So, look over the bike very well, look for signs of damage and/or abuse, and take those into account if/when you make an offer on used dual-sport motorcycles.
Recommended used beginner-friendly dual-sport style motorcycle model:
As for recommendations for a good used dual sport motorcycle for beginner riders we’d like to recommend a dual-sport that has been a hit since it came to the market way back in 2007. In this case, Kawasaki “stuck the landing” when they came out with the Versys 650.
This will be a great entry into the healthy and growing dual-sport segment for new motorcycle riders looking for a great dual sport to learn their motorcycle skills on and at a reasonable price as you will still be getting a great motorcycle by going all the way back to the early years of the Versys.
The Versys is still built by Kawasaki and so new models are available but we highly suggest against that as there is a good chance you’ll be ready to move on when you’ve gotten your motorcycle riding sea legs below you and decide what you really want. Or maybe you can just go out and get your new Versys then if you figure out, you want to stay with this rock star in the dual-sport world.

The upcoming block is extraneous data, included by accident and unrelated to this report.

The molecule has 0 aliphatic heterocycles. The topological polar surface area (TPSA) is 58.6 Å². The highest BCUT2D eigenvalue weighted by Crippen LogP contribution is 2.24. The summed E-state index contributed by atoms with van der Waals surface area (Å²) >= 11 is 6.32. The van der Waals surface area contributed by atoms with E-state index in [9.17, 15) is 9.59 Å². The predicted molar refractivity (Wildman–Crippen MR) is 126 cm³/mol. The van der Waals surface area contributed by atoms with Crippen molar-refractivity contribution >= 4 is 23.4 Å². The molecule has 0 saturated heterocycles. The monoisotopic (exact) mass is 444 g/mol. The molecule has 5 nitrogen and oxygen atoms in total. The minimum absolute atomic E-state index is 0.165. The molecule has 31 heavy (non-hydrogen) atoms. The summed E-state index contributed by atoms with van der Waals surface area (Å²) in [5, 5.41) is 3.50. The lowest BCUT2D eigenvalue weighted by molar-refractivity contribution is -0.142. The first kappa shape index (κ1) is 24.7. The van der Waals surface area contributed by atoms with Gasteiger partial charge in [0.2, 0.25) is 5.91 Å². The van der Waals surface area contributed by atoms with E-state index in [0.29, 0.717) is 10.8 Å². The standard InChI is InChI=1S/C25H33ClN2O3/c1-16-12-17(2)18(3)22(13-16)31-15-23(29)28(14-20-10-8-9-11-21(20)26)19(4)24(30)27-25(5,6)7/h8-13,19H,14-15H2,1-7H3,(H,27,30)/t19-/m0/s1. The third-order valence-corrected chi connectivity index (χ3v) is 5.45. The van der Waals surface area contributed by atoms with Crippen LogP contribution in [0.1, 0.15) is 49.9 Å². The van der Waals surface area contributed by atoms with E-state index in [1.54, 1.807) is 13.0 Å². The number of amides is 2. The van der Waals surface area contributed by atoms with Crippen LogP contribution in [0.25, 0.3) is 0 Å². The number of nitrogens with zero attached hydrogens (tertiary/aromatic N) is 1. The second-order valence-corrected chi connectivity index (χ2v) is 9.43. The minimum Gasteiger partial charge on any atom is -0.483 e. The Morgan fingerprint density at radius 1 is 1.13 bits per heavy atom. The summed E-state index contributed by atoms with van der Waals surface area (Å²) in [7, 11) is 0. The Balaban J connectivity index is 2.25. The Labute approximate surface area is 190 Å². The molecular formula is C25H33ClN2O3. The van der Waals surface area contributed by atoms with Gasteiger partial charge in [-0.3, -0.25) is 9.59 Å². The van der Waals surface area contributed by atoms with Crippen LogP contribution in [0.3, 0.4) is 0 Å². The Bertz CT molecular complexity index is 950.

And, you’ll be able to (when you as a new motorcycle rider are up for it) start to veer off of the pavement into the other terrains such a dual-sport is built to handle.
You will notice, that this, like all dual-sport motorcycles, has a higher seating position due to the fact that the suspension props the seat up so high (the bike needs this kind of clearance to soak up bumps you’ll encounter off-road) that if you are a rider on the short side, you will most likely find this intimating to contend with.
However, once you get the basics down, you will enjoy the fact that you have a bike that can gracefully transition from paved roads to gravel and dirt roads/trails and introduce you to a completely another world of motorcycle riding (off-road).
6) Used Sport Touring Motorcycles